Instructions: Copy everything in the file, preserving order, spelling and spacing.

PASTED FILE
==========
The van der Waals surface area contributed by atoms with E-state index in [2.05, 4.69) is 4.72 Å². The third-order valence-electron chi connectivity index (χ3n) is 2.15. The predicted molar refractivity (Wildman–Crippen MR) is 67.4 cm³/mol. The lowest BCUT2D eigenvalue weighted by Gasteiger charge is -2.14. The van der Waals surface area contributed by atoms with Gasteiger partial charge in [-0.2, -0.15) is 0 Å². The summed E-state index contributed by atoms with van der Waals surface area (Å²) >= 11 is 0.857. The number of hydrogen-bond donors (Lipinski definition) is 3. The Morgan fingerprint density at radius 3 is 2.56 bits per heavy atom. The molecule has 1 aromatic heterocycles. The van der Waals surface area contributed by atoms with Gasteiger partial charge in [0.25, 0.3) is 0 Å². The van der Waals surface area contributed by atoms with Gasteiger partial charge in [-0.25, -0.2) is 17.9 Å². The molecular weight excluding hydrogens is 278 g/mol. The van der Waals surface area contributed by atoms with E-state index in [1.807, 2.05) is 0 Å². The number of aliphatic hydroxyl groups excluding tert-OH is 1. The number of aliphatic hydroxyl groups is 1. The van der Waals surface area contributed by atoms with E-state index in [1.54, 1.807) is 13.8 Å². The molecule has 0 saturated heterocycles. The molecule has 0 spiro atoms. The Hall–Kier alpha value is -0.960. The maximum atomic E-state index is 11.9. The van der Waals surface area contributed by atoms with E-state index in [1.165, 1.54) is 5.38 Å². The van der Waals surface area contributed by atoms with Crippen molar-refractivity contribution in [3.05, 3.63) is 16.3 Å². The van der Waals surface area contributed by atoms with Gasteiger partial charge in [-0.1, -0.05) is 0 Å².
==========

The van der Waals surface area contributed by atoms with E-state index in [2.05, 4.69) is 4.72 Å². The third-order valence-electron chi connectivity index (χ3n) is 2.15. The predicted molar refractivity (Wildman–Crippen MR) is 67.4 cm³/mol. The lowest BCUT2D eigenvalue weighted by Gasteiger charge is -2.14. The van der Waals surface area contributed by atoms with Gasteiger partial charge in [-0.2, -0.15) is 0 Å². The summed E-state index contributed by atoms with van der Waals surface area (Å²) >= 11 is 0.857. The number of hydrogen-bond donors (Lipinski definition) is 3. The Morgan fingerprint density at radius 3 is 2.56 bits per heavy atom. The molecule has 1 aromatic heterocycles. The van der Waals surface area contributed by atoms with Gasteiger partial charge in [0.25, 0.3) is 0 Å². The van der Waals surface area contributed by atoms with Gasteiger partial charge in [-0.25, -0.2) is 17.9 Å². The molecular weight excluding hydrogens is 278 g/mol. The van der Waals surface area contributed by atoms with E-state index in [1.807, 2.05) is 0 Å². The number of aliphatic hydroxyl groups excluding tert-OH is 1. The number of aliphatic hydroxyl groups is 1. The van der Waals surface area contributed by atoms with E-state index in [1.54, 1.807) is 13.8 Å². The molecule has 0 saturated heterocycles. The molecule has 0 spiro atoms. The Hall–Kier alpha value is -0.960. The maximum atomic E-state index is 11.9. The van der Waals surface area contributed by atoms with E-state index in [1.165, 1.54) is 5.38 Å². The van der Waals surface area contributed by atoms with Crippen molar-refractivity contribution in [3.05, 3.63) is 16.3 Å². The van der Waals surface area contributed by atoms with Gasteiger partial charge in [-0.1, -0.05) is 0 Å².